PAR Preview ▪ Issue 87 ▪ July 2017
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Theory to Practice
Hal G. Rainey, Editor
Crowdsourcing Government: Lessons from Multiple Disciplines
Crowdsourcing has proliferated across disciplines and professional fields. Implementers in the public sector face practical challenges, however, in the execution of crowdsourcing. Helen K. Liu (University of Hong Kong, Hong Kong) synthesizes prior crowdsourcing research and practices from a variety of disciplines and focuses to identify lessons for meeting the practical challenges of crowdsourcing in the public sector. She identifies three distinct categories of crowdsourcing: organizations, products and services, and holistic systems. Lessons about the fundamental logic of process design—alignment, motivation, and evaluation—identified across the three categories are discussed. Conclusions drawn from past studies and the resulting evidence can help public managers better design and implement crowdsourcing in the public sector. Link to PAR Early View
Professional Cities: Accredited Agencies, Government Structure, and Rational Choice
Accreditation, long used to signal quality among hospitals and universities, has been available to police, fire, and public works departments since the late 1980s. For public service departments, accreditation is a voluntary process that demands significant organizational resources without a guaranteed outcome. Why would city officials devote scarce resources to such an endeavor? Two explanations are examined. First, accreditation may be a rational response to a history of trouble or the potential for future crisis. Second, municipalities may use accreditation to build a reputation for professional administration of public services. Barbara Coyle McCabe, Branco Ponomariov, and Fabyan Estrada (University of Texas at San Antonio) use Poisson regression to test these explanations on a new data set of midsize cities. Link to PAR Early View
Can Transparency Foster More Understanding and Compliant Citizens?
Voluntary policy compliance is an important yet rarely studied topic in public administration. To address the paucity of research, Gregory A. Porumbescu (Rutgers University—Newark), Meghan I. H. Lindeman, Erica Ceka (Northern Illinois University), and Maria Cucciniello (Bocconi University, Italy) propose and empirically test a conceptual framework that ties policy transparency and policy understanding to voluntary policy compliance intentions. The reasoning is that the extent to which citizens understand a policy contributes to their intentions to comply with that policy. Further, the authors argue that policy transparency indirectly influences voluntary policy compliance intentions through a positive effect on citizens’ levels of policy understanding. To enhance the validity of the findings, the authors assess these relationships across two policy domains. The findings reflect an indirect positive effect of transparency on voluntary compliance occurring through policy understanding. However, this emerged only for one policy domain. These results suggest that the effects of policy transparency on policy understanding and voluntary policy compliance intentions may depend on the policy domain. Link to PAR Early View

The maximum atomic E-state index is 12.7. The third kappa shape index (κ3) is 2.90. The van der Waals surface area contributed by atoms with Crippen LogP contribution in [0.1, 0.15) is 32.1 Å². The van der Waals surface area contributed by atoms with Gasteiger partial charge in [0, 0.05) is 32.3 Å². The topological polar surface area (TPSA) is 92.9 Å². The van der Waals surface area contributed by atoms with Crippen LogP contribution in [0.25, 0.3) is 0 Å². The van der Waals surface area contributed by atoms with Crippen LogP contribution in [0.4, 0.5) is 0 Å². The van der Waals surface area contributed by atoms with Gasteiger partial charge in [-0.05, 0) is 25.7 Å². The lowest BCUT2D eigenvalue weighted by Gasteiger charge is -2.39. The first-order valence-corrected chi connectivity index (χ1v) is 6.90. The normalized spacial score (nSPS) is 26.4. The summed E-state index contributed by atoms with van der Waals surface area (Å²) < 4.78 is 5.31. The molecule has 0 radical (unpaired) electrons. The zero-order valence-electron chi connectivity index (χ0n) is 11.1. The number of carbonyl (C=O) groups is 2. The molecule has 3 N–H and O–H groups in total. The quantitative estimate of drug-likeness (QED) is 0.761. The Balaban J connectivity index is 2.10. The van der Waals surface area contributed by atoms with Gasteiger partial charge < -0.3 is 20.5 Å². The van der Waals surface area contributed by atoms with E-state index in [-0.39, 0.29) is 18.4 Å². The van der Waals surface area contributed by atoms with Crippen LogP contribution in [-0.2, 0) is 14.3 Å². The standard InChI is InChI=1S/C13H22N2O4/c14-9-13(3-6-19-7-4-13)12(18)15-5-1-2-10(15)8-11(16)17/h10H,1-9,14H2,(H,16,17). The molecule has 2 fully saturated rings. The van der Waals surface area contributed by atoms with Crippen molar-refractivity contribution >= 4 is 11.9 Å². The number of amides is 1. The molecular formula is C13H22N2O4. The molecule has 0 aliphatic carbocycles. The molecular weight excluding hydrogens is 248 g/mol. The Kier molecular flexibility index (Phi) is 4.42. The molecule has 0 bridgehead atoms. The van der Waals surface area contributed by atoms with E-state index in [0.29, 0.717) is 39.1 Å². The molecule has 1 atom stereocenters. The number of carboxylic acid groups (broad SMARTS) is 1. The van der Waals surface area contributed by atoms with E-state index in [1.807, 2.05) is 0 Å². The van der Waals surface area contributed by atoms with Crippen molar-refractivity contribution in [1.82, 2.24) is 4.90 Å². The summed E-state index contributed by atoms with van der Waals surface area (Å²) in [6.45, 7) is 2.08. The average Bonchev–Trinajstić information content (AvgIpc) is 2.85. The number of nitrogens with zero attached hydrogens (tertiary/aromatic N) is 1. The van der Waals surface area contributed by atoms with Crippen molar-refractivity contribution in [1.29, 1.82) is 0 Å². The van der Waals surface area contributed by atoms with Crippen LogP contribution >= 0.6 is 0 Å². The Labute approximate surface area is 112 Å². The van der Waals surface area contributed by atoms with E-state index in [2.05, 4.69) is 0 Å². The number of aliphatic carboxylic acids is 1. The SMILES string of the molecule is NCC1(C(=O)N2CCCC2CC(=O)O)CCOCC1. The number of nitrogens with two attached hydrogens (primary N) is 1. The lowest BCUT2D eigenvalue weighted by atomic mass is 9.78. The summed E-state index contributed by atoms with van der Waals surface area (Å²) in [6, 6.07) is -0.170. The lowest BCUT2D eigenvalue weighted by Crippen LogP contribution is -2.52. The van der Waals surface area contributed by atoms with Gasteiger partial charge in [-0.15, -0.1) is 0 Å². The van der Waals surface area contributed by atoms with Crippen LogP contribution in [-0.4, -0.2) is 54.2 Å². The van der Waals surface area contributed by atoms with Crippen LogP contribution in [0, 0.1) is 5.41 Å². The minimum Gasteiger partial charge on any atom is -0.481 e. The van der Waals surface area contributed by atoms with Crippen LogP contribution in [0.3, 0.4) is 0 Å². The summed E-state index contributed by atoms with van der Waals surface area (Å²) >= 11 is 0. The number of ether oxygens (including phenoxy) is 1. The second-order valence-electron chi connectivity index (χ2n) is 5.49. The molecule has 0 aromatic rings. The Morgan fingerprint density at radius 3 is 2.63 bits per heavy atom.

Decreasing Improper Payments in a Complex Federal Program
Since the early 2000s, the U.S. federal government has placed increasing focus on combating improper payments. Implementing policies to control improper payments is no easy task. Federal programs are often large, complex, riddled with moral hazard concerns, and jointly implemented. In 2011, the U.S. Department of Labor adopted a national strategy to combat improper payments in the Unemployment Insurance program. Robert A. Greer and Justin B. Bullock (Texas A&M University) examine the effect that the Department of Labor’s strategic initiative had on lowering states’ improper payments. Findings show that two of its tools—mandatory cross matching of employment records between the National Directory of New Hires and State Directories of New Hires and a communication strategy known as messaging—played a statistically significant role in halting the rise of improperly paid unemployment insurance claims. These results suggest that information technology tools and increased communication among stakeholders can be effective in lowering improper payments and improving government performance. Link to PAR Early View
Perceived Organizational Red Tape and Organizational Performance in Public Services
The claim that perceived organizational red tape hampers public services has become a central theme in public administration research. Surprisingly, however, few scholars have empirically examined the impact of perceived red tape on organizational performance. Christian Bøtcher Jacobsen and Mads Leth Jakobsen (Aarhus University, Denmark) empirically analyze how perceived organizational red tape among managers and frontline staff relates to objectively measured performance. The data consist of survey responses from teachers and principals at Danish upper secondary schools combined with grade-level administrative performance data. Based on theories of red tape and motivation crowding, the authors hypothesize that perceived organizational red tape reduces performance within such organizations. The empirical result is a small negative relationship between staff perception of red tape and performance and no relationship between manager-perceived red tape and performance. Link to PAR Early View
Public Administration Review is published by Wiley on behalf of the American Society for Public Administration.
Editor-in-Chief: James L. Perry ▪ Editor: Richard Feiock
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